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his degree, and was driving homewards in triumph in his yellow postchaise. He caught a sight of the figure, madly gesticulating as he worked up the hill, and of poor Pen's pale and ghastly face as the chaise whirled by him.
“Wo!” roared Mr. Spavin to the postboy, and the horses stopped in their mad career, and the carriage pulled up some fifty yards before Pen. He presently heard his own name shouted, and beheld the upper half of the body of Mr. Spavin thrust out of the side-window of the vehicle, and beckoning Pen vehemently towards it.
Pen stopped, hesitated-nodded his head fiercely, and pointed onwards, as if desirous that the postilion should proceed. He did not speak: but his countenance must have looked very desperate, for young Spavin, having stared at him with an expression of blank alarm, jumped out of the carriage presently, ran towards Pen holding out his hand, and grasping Pen's said, “I say-hullo, old boy, where are you going, and what's the row now ? "
“I'm going where I deserve to go,” said Pen, with an imprecation.
"This ain't the way,” said Mr. Spavin, smiling. “This is the Fenbury road. I say, Pen, don't take on because you are plucked. It's nothing when you are used to it. I've been plucked three times, old boy—and after the first time I didn't care. Glad it's over, though. You'll have better luck next time."
Pen looked at his early acquaintance,—who had been plucked, who had been rusticated, who had only, after repeated failures, learned to read and write correctly, and who, in spite of all these drawbacks, had attained the honour of a degree. “This man has passed,” he thought, “ and I have failed!” It was almost too much for him to bear.
• Good-bye, Spavin,” said he ; “ I'm very glad you are through. Don't let me keep you; I'm in a hurry-I'm going to town to-night.”
“ Gammon,” said Mr. Spavin. « This ain't the way to town; this is the Fenbury road, I tell you."
“I was just going to turn back,” Pen said.
Spavin said. Pen winced. “You'd not get a place for a tenpound note. Get into my yellow; I'll drop you at Mudford, where you have a chance of the Fenbury mail. I'll lend you a bat and coat; I've got lots. Come along; jump in, old boy -go it, Leathers !”—and in this way Pen found himself in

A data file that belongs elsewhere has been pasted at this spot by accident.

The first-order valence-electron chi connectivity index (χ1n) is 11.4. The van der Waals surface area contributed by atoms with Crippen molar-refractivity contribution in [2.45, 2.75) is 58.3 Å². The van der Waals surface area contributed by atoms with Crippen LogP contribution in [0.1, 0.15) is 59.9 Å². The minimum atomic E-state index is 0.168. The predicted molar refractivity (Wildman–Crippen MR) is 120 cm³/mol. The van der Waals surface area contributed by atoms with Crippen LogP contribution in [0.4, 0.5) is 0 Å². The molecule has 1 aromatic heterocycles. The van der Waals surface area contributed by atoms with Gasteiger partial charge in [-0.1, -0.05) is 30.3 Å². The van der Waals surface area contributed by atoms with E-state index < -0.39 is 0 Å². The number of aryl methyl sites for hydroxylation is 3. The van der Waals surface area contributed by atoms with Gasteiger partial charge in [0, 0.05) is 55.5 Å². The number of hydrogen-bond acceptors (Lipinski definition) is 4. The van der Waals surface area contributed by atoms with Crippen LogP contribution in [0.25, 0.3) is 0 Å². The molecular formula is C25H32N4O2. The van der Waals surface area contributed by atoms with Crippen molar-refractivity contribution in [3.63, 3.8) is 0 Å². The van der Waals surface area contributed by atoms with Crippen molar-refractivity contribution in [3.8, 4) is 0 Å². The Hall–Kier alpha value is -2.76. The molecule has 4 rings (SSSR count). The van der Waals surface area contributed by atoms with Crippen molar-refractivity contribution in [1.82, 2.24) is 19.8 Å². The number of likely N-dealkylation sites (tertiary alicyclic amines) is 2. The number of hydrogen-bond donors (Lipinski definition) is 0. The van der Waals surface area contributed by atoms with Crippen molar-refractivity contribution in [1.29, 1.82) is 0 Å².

Mr. Spavin's postchaise, and rode with that gentleman as far as the Ram Inn at Mudford, fifteen miles from Oxbridge ; where the Fenbury mail changed horses, and where Pen got a place on to London.
The next day there was an immense excitement in Boniface College, Oxbridge, where, for some time, a rumour prevailed, to the terror of Pen's tutor and tradesmen, that Pendennis, maddened at losing his degree, had made away with himself—a battered cap, in which his name was almost discernible, together with a seal bearing his crest of an eagle looking at a now extinct sun, had been found three miles on the Fenbury road, near a mill stream; and for four and twenty hours it was supposed that poor Pen had flung himself into the stream, until letters arrived from him bearing the London postmark.
The mail reached London at the dreary hour of five; and he hastened to the inn at Covent Garden, at which he was accustomed to put up, where the ever-wakeful porter admitted him, and showed him to a bed. Pen looked hard at the man, and wondered whether Boots knew he was plucked ? When in bed he could not sleep there. He tossed about until the appearance of the dismal London daylight, when he sprang up desperately, and walked off to his uncle's lodgings in Bury Street; where the maid, who was scouring the steps, looked up suspiciously at him, as he came with an unshaven face, and yesterday's linen. He thought she knew of his mishap, too.
“Good 'evens! Mr. Harthur, what 'as 'appened, sir?” Mr. Morgan, the valet, asked, who had just arranged the wellbrushed clothes and shiny boots at the door of his master's bedroom, and was carrying in his wig to the Major.
“I want to see my uncle," he cried, in a ghastly voice, and flung himself down on a chair.